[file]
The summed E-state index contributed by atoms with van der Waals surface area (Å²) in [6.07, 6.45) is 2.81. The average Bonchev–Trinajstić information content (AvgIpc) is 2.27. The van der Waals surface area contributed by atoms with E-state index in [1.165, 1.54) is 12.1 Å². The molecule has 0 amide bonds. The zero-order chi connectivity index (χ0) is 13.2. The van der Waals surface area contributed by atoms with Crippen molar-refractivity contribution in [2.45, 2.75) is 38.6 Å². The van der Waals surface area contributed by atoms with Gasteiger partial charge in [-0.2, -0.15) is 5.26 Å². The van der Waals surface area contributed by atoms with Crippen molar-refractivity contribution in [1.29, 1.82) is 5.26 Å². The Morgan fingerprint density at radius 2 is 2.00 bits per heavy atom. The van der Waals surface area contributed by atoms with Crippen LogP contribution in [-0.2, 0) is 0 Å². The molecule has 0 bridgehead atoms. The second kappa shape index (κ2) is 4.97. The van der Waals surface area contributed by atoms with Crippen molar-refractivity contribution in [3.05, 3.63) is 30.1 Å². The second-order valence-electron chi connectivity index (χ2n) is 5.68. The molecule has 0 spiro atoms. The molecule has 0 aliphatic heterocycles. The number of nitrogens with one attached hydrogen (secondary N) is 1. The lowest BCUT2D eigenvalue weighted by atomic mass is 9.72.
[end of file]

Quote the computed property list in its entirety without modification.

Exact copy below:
The summed E-state index contributed by atoms with van der Waals surface area (Å²) in [6.07, 6.45) is 2.81. The average Bonchev–Trinajstić information content (AvgIpc) is 2.27. The van der Waals surface area contributed by atoms with E-state index in [1.165, 1.54) is 12.1 Å². The molecule has 0 amide bonds. The zero-order chi connectivity index (χ0) is 13.2. The van der Waals surface area contributed by atoms with Crippen molar-refractivity contribution in [2.45, 2.75) is 38.6 Å². The van der Waals surface area contributed by atoms with Gasteiger partial charge in [-0.2, -0.15) is 5.26 Å². The van der Waals surface area contributed by atoms with Crippen molar-refractivity contribution in [1.29, 1.82) is 5.26 Å². The Morgan fingerprint density at radius 2 is 2.00 bits per heavy atom. The van der Waals surface area contributed by atoms with Crippen LogP contribution in [-0.2, 0) is 0 Å². The molecule has 0 bridgehead atoms. The second kappa shape index (κ2) is 4.97. The van der Waals surface area contributed by atoms with Crippen molar-refractivity contribution in [3.05, 3.63) is 30.1 Å². The second-order valence-electron chi connectivity index (χ2n) is 5.68. The molecule has 0 spiro atoms. The molecule has 0 aliphatic heterocycles. The number of nitrogens with one attached hydrogen (secondary N) is 1. The lowest BCUT2D eigenvalue weighted by atomic mass is 9.72.